It is clear that Iran, by announcing its decision to limit the range of its missiles to 2,000km, has decided to put to rest one of the most contentious points with the US.
By adopting this policy, Iran seeks to achieve another goal. Because the European Union (EU) has also consistently objected to the expansion of Iran’s missile programme, an unstoppable programme could both unite Europe with the US in adopting an aggressive stance and collectively bring back sanctions that existed prior to the nuclear agreement. Iran’s policy, then, could divide the EU from the US on a quarrelsome point.
In his recent statements, Falahat-Pisheh has discussed the two goals that have been targeted by the announcement of limiting the range of the missiles. He stated, “Limiting the area of conflict with the enemy (the US) must be included in our agenda. … [Meanwhile], by limiting the area of conflict with the US, we can make the Europeans believe that Iran’s cooperative approach is not solely focused on economic areas. They can also expect military cooperation from Iran.”
But what are Khamenei’s other concerns that are no less important than war?
Two concerns are revealed by reading between the lines. The 2009 upheavals following the disputed presidential elections, which led to the victory of Iran’s eccentric president Mahmoud Ahmadinejad, rang alarm bells for Iran’s deep state. After eight years, the movement – labelled “sedition” by the conservatives – and its leaders, are constantly under heavy attack by the enormous state-owned radio and TV networks and other conservative media (no private TV or radio network exists in Iran). This is clear evidence that the deep state still lives under the shadow of fear of the re-emergence of that massive uprising.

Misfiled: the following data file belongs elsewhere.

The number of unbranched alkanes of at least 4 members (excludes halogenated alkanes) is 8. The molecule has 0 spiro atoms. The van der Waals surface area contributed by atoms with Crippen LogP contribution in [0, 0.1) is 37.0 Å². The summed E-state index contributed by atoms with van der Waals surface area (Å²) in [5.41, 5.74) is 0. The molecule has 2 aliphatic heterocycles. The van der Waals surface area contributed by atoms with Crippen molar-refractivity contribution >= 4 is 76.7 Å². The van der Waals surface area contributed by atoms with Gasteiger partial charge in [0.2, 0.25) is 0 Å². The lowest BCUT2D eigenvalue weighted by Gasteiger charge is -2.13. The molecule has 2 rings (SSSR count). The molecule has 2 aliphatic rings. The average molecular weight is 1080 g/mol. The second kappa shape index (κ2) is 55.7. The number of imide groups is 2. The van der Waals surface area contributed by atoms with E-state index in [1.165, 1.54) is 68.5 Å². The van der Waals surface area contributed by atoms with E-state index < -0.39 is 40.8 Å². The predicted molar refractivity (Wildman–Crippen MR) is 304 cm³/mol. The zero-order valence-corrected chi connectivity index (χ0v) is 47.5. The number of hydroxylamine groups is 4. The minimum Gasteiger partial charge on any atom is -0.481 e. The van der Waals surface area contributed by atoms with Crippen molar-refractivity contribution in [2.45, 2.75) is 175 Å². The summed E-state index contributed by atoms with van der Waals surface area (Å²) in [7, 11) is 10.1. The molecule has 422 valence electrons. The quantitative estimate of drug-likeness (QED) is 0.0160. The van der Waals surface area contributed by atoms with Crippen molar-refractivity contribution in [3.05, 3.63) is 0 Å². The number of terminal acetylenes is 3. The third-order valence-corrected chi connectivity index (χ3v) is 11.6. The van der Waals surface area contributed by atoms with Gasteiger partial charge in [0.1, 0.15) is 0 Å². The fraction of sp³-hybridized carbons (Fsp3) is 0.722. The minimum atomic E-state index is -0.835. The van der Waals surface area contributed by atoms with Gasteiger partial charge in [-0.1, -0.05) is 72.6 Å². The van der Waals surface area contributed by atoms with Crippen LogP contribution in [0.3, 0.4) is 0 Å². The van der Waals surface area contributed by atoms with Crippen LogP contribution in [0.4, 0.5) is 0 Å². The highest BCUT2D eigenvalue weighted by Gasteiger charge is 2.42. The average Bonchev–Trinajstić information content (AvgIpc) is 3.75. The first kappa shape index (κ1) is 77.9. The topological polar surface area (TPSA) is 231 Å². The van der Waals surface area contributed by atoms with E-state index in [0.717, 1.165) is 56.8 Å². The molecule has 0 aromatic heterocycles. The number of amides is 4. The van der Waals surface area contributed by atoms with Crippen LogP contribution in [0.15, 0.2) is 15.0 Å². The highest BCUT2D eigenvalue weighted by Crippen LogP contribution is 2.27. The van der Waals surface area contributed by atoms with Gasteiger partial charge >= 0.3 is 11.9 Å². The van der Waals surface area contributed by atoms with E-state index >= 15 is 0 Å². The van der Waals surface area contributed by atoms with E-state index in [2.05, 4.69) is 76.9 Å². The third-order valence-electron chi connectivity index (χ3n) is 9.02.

The IRGC commander, Mohammad Ali Jafari, once remarked, “The 2009 sedition was a bigger threat to the Islamic Revolution than the imposed war [by Iraq].” To understand the significance of this comparison, consider that the eight year Iraq-Iran war (1980-1988) was one of the bloodiest and longest wars of the 20th century. Moreover, it began by a surprise Iraqi invasion following Iran’s revolution while the management of Iran was still in chaos, and Iran’s regular army was in a state of disarray.